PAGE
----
Oamaru sculptures relocated


A couple that called the Oamaru Club home for several years have found a new haunt in the North Otago township of Duntroon.
The Oamaru stone sculptures, created by Omarama sculptor Bill Adams, depict a pioneer couple and were often admired by those walking or driving along the State Highway 1 side of the club’s premises.
Oamaru Club president Steve Begley said a new, modern sign had been installed at the front of the building, and the sculptures did not quite fit with the direction in which the club wanted to head.
“It was because we thought they were out of date,” he said.
“We’re trying to modernise the place a wee bit.
“They looked a bit old-fashioned, but we didn’t want to cut them up or anything like that.”Enter the Duntroon and District Development Association.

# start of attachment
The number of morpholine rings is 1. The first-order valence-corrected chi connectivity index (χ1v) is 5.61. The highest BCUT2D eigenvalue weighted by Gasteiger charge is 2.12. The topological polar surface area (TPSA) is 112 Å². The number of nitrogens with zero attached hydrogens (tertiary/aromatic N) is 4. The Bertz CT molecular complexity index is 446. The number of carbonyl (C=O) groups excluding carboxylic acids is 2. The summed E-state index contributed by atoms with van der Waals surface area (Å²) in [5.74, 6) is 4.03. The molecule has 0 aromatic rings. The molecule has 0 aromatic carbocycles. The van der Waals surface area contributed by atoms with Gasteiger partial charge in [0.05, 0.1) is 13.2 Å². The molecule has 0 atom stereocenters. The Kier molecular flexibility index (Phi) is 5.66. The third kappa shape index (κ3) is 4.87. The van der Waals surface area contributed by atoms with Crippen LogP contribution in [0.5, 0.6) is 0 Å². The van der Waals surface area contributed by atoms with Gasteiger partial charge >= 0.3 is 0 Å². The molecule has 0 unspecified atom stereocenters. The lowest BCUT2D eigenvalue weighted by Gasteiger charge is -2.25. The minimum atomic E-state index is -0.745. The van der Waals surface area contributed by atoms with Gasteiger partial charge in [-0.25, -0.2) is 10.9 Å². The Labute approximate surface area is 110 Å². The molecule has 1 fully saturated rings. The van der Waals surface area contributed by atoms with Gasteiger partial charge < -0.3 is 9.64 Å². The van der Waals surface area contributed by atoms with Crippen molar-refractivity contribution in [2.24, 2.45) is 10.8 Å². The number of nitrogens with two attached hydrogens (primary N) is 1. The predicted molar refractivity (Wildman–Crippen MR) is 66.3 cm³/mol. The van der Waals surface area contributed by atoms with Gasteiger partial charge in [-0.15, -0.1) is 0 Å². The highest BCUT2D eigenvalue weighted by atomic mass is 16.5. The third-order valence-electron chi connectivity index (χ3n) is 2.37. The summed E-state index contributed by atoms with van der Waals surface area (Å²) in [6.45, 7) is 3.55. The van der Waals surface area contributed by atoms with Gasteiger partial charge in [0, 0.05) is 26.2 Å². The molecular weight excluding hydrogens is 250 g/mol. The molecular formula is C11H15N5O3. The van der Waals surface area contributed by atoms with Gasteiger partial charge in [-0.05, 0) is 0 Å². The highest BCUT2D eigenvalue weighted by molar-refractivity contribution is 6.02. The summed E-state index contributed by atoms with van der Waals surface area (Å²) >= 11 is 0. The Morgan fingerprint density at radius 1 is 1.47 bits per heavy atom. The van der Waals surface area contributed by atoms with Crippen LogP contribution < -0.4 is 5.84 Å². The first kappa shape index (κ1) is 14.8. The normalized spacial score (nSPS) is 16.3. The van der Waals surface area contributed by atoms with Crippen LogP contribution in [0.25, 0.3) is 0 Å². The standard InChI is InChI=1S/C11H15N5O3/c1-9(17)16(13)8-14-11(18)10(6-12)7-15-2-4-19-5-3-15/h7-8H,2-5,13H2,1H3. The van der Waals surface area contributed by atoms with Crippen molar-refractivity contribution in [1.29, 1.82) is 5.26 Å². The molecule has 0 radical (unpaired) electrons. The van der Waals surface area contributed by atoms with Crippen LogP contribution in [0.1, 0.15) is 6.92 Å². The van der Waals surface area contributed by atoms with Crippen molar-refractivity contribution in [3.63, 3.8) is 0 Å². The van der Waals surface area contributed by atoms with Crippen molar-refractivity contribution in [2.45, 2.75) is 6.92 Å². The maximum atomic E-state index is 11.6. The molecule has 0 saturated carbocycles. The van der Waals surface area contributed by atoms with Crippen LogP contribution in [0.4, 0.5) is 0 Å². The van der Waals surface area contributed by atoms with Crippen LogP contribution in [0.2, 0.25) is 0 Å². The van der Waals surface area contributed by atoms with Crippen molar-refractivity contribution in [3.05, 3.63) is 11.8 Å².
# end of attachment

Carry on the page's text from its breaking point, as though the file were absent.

The community group held its annual meeting in October, which was followed by a public forum.
Waitaki Mayor Gary Kircher attended the meeting and offered the sculptures to the association, a gesture which was gratefully accepted by association chairman Owen King.
“We then had to go through the process of finding the ideal spot,” Mr King said.
The sculptures, which stand more than 2m tall, have been installed on the area of grass known as the village green, a council reserve opposite the Duntroon Hotel alongside State Highway 83.
Mr Adams played a part in their installation and said the process involved the sculptures being “chipped out” of their mortar, transported to Duntroon, and then lifted and secured to concrete bases, which had been installed the previous week.
He said he was happy with the final result.
“They look quite good as you come over the bridge; it sort of hits you there.”Mr King was also impressed, and expected the area around them to be upgraded.
“They look absolutely wicked,” Mr King said.
“The backdrop is superb _ it looks like they’ve erupted out of the ground.
“In time, we’ll put a plaque on there and maybe some plantings too.”
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